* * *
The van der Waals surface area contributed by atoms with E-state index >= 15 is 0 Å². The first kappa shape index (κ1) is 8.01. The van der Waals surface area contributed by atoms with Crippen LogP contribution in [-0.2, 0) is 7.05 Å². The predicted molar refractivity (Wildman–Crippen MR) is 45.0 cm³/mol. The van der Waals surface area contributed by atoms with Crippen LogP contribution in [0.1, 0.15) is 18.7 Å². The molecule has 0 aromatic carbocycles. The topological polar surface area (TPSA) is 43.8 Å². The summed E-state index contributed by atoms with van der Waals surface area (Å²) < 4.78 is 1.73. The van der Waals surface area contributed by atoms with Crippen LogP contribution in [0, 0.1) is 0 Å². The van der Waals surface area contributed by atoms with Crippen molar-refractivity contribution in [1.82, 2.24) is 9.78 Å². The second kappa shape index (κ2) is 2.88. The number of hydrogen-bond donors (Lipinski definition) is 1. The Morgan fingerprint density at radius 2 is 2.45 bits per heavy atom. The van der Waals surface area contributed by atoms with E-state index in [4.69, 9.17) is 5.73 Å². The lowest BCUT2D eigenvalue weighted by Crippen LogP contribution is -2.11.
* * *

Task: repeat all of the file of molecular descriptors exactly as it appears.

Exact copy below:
The van der Waals surface area contributed by atoms with E-state index >= 15 is 0 Å². The first kappa shape index (κ1) is 8.01. The van der Waals surface area contributed by atoms with Crippen LogP contribution in [-0.2, 0) is 7.05 Å². The predicted molar refractivity (Wildman–Crippen MR) is 45.0 cm³/mol. The van der Waals surface area contributed by atoms with Crippen LogP contribution in [0.1, 0.15) is 18.7 Å². The molecule has 0 aromatic carbocycles. The topological polar surface area (TPSA) is 43.8 Å². The summed E-state index contributed by atoms with van der Waals surface area (Å²) < 4.78 is 1.73. The van der Waals surface area contributed by atoms with Crippen LogP contribution in [0, 0.1) is 0 Å². The van der Waals surface area contributed by atoms with Crippen molar-refractivity contribution in [1.82, 2.24) is 9.78 Å². The second kappa shape index (κ2) is 2.88. The number of hydrogen-bond donors (Lipinski definition) is 1. The Morgan fingerprint density at radius 2 is 2.45 bits per heavy atom. The van der Waals surface area contributed by atoms with E-state index in [4.69, 9.17) is 5.73 Å². The lowest BCUT2D eigenvalue weighted by Crippen LogP contribution is -2.11.